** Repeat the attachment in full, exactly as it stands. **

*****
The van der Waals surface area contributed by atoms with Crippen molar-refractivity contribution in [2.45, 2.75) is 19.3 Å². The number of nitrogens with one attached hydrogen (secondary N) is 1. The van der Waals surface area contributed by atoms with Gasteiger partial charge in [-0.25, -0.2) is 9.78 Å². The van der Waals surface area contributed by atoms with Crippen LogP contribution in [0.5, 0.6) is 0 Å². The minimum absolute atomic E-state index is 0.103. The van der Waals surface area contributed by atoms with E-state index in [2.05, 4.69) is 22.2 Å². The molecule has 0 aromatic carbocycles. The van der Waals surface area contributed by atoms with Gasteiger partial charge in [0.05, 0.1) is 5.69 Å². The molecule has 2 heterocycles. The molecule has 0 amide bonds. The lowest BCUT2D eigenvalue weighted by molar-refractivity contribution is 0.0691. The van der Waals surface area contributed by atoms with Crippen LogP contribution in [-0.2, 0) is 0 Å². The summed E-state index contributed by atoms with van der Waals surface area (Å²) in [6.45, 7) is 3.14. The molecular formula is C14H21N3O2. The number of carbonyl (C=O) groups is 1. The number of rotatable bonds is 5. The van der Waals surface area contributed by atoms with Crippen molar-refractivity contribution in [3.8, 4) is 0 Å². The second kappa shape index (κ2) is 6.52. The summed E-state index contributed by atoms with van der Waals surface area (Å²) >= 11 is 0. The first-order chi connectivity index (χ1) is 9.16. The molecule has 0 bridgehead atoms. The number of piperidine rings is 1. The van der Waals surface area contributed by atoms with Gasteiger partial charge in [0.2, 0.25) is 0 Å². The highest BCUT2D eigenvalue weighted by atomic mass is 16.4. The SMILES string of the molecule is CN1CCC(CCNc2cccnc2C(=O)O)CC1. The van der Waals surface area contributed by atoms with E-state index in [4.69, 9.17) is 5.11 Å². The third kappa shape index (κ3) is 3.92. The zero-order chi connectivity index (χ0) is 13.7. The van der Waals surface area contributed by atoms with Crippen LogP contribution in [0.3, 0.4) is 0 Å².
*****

The van der Waals surface area contributed by atoms with Crippen molar-refractivity contribution in [2.45, 2.75) is 19.3 Å². The number of nitrogens with one attached hydrogen (secondary N) is 1. The van der Waals surface area contributed by atoms with Gasteiger partial charge in [-0.25, -0.2) is 9.78 Å². The van der Waals surface area contributed by atoms with Crippen LogP contribution in [0.5, 0.6) is 0 Å². The minimum absolute atomic E-state index is 0.103. The van der Waals surface area contributed by atoms with E-state index in [2.05, 4.69) is 22.2 Å². The molecule has 0 aromatic carbocycles. The van der Waals surface area contributed by atoms with Gasteiger partial charge in [0.05, 0.1) is 5.69 Å². The molecule has 2 heterocycles. The molecule has 0 amide bonds. The lowest BCUT2D eigenvalue weighted by molar-refractivity contribution is 0.0691. The van der Waals surface area contributed by atoms with Crippen LogP contribution in [-0.2, 0) is 0 Å². The summed E-state index contributed by atoms with van der Waals surface area (Å²) in [6.45, 7) is 3.14. The molecular formula is C14H21N3O2. The number of carbonyl (C=O) groups is 1. The number of rotatable bonds is 5. The van der Waals surface area contributed by atoms with Crippen molar-refractivity contribution in [3.8, 4) is 0 Å². The second kappa shape index (κ2) is 6.52. The summed E-state index contributed by atoms with van der Waals surface area (Å²) >= 11 is 0. The first-order chi connectivity index (χ1) is 9.16. The molecule has 0 bridgehead atoms. The number of piperidine rings is 1. The van der Waals surface area contributed by atoms with Gasteiger partial charge in [0.2, 0.25) is 0 Å². The highest BCUT2D eigenvalue weighted by atomic mass is 16.4. The SMILES string of the molecule is CN1CCC(CCNc2cccnc2C(=O)O)CC1. The van der Waals surface area contributed by atoms with E-state index in [4.69, 9.17) is 5.11 Å². The third kappa shape index (κ3) is 3.92. The zero-order chi connectivity index (χ0) is 13.7. The van der Waals surface area contributed by atoms with Crippen LogP contribution in [0.3, 0.4) is 0 Å².